I would have disappointed the little prince. He would have been just as dismayed with me as he was with the narrator, and would probably tell me, tu parles comme les grandes personnes: “you talk just like the grown-ups! ” (20). It’s too true, which makes me quite disappointed in myself. I don’t want to act like this, like an uninteresting young adult, only concerned with going to a reasonable college, following a reasonable career path, and having a reasonable, dull life. Becoming an adult scares me.
When I was a little kid, sure, I wanted to grow up and get taken seriously. But now, all I want is to go back in time and become a carefree kid again, able to immerse myself in books by adults who have managed to keep their imagination from dying out and use it to write out new worlds to get lost in. In The Little Prince, the narrator also speaks against unimaginative adults. The narrator made two drawings of a boa constrictor digesting an elephant and showed both of them to the grown-ups, but they didn’t understand what he was trying to show them.
The grown-ups then proceeded to tell him that it was time he devote himself to “matters of importance”: geography, history, arithmetic and grammar. The narrator was forced to smother his passion for art and, instead, become a sensible man. In the same way, I too feel like I had been forced to grow up faster than my peers. I always wanted to achieve great things, for myself and for my parents. Just like the narrator, I also have a passion for the arts, drawing specifically. I wanted to be a comic artist when I was a little kid.
Unfortunately, it’s not the most realistic profession to pursue, given “the starving artist” stereotype. So I settled for the ordinariness of math, with all of its figures. The problem is that I don’t like math; I just dislike it less than other sensible subjects, like history and geography. The little prince, and even the narrator, would have frowned at this because “figures are a matter of indifference” (12). There is hope for the narrator, who, after deciding that he didn’t want to forget the impressionable little prince, begins to draw again.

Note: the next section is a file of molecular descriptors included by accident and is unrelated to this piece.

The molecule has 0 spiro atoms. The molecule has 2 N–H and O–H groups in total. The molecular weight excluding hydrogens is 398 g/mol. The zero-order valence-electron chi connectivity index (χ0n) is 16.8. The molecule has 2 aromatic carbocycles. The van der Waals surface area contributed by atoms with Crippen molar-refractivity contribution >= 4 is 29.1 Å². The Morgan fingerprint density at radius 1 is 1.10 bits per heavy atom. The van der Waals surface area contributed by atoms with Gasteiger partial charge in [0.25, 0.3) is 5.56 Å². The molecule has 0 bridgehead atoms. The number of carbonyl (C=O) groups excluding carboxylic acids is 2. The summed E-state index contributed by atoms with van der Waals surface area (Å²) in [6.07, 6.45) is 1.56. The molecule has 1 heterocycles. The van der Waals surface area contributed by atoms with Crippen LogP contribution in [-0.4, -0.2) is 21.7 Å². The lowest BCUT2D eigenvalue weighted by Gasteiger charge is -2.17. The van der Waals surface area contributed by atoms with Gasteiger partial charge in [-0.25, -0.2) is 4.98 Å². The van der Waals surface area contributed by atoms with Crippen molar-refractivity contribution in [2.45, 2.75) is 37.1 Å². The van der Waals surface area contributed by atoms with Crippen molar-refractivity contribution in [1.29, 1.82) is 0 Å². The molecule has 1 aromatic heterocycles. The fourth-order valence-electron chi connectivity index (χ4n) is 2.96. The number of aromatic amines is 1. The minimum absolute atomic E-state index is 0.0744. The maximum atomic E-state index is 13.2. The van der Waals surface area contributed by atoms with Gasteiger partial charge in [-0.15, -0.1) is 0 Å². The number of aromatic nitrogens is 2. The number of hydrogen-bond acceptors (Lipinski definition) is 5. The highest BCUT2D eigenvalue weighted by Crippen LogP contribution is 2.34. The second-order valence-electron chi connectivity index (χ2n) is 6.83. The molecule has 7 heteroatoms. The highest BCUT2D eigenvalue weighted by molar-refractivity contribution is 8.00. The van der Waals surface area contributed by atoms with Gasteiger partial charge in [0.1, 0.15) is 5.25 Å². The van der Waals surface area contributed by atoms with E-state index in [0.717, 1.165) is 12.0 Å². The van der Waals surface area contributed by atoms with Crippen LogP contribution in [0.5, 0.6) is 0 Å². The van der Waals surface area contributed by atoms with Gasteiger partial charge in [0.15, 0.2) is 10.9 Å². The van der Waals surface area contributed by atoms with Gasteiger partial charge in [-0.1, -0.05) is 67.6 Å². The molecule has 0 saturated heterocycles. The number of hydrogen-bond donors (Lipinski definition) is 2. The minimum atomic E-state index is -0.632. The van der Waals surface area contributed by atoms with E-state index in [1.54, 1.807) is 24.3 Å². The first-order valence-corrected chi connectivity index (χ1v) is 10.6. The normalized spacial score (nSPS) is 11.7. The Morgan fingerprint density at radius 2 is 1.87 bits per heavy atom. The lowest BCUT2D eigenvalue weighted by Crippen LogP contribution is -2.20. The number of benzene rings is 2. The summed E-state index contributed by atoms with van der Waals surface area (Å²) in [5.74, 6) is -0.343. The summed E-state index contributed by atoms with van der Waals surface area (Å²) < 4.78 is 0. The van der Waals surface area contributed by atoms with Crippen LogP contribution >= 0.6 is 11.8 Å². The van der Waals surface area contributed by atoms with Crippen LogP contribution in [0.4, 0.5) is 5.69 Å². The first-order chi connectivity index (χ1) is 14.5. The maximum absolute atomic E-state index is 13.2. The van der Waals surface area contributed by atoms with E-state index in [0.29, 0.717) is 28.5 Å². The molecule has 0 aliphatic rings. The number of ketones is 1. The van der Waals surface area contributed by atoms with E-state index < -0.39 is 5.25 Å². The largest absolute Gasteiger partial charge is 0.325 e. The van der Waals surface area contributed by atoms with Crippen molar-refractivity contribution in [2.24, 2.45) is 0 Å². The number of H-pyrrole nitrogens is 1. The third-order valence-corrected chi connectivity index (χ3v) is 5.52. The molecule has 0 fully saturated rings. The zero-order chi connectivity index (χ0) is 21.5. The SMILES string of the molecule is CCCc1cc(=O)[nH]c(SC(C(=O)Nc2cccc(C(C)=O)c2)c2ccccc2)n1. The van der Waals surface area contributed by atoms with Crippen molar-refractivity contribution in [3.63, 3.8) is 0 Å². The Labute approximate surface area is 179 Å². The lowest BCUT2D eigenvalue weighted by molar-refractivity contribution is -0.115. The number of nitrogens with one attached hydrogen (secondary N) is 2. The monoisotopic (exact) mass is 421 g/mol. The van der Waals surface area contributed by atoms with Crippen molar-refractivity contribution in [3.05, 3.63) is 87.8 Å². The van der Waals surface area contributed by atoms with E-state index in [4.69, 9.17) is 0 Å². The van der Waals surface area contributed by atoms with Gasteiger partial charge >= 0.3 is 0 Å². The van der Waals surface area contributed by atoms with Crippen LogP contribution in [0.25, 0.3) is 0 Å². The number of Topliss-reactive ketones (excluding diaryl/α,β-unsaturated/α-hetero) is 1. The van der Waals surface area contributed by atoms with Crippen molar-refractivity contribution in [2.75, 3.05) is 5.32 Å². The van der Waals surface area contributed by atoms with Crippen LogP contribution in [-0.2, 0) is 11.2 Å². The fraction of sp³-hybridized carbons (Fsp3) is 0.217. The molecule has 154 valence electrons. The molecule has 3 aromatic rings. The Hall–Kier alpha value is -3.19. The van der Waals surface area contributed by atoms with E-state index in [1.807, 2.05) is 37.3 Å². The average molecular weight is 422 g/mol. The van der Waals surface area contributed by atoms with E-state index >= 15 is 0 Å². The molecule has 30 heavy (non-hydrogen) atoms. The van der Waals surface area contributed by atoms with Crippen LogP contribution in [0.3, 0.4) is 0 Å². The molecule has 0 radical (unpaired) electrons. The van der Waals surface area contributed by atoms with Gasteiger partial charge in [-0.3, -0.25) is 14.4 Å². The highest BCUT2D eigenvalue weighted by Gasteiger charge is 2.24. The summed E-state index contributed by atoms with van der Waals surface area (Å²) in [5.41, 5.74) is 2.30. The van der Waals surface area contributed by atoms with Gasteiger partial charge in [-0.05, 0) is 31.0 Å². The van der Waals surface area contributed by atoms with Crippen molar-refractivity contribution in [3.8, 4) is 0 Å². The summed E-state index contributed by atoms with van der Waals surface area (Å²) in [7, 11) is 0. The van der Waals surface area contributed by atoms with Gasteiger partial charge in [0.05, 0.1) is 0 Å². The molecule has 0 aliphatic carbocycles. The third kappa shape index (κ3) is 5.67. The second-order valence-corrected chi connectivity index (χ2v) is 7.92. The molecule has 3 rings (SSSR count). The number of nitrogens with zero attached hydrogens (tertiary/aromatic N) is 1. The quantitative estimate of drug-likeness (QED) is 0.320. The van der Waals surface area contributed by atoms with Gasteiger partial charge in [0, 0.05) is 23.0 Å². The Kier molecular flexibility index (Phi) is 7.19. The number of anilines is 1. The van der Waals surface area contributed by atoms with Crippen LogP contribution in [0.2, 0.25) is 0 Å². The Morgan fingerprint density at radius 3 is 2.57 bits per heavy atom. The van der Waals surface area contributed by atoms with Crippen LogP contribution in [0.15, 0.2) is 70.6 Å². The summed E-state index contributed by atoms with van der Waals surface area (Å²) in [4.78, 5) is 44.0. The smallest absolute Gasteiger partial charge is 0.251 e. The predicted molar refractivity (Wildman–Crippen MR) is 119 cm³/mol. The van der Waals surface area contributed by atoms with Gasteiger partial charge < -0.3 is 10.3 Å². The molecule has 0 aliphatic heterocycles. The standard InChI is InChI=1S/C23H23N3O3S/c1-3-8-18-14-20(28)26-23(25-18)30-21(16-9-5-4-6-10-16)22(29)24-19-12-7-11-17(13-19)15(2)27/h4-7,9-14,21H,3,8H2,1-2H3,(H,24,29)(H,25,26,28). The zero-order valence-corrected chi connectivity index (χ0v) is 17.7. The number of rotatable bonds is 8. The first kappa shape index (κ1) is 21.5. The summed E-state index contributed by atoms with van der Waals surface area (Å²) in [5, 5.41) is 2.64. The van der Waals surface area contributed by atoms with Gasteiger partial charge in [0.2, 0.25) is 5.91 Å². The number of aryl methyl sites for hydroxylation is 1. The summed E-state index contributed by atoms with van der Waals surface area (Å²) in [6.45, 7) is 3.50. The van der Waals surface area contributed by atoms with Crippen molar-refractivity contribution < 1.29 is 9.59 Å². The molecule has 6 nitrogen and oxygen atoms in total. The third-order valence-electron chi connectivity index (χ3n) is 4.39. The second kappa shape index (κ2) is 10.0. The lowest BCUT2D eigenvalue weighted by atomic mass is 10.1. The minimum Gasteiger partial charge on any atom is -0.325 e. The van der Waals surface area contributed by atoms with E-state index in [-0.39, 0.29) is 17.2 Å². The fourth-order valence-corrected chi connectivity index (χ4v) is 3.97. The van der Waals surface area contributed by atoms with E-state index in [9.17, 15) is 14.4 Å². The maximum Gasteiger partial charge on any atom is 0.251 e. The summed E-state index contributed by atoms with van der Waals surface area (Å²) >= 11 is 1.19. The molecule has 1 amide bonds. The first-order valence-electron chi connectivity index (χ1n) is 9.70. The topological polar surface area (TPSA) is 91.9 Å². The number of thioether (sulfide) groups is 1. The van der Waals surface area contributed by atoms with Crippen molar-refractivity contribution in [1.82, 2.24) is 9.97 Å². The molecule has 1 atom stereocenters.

He accepts that he has had to grow up, but still tries to recapture the imagination from his youth by remembering the little prince, with an imagination that stretched beyond entire worlds. He must be given credit for his achievement; lost imagination is hard to get back. Perhaps I’ll pick up a pencil and let myself doodle on the margins of my school notes. Maybe it will come naturally, like an old friend. Then again, it may just run away, hard to grasp after years of lack of use. Like the narrator, I can only fumble along and hope to do the best that I can (13). Imagination is such a fickle thing.
Cite this The Little Prince and the Loss of Childhood Imagination
The Little Prince and the Loss of Childhood Imagination. (2017, Jan 21). Retrieved from https://graduateway.com/the-little-prince-and-the-loss-of-childhood-imagination/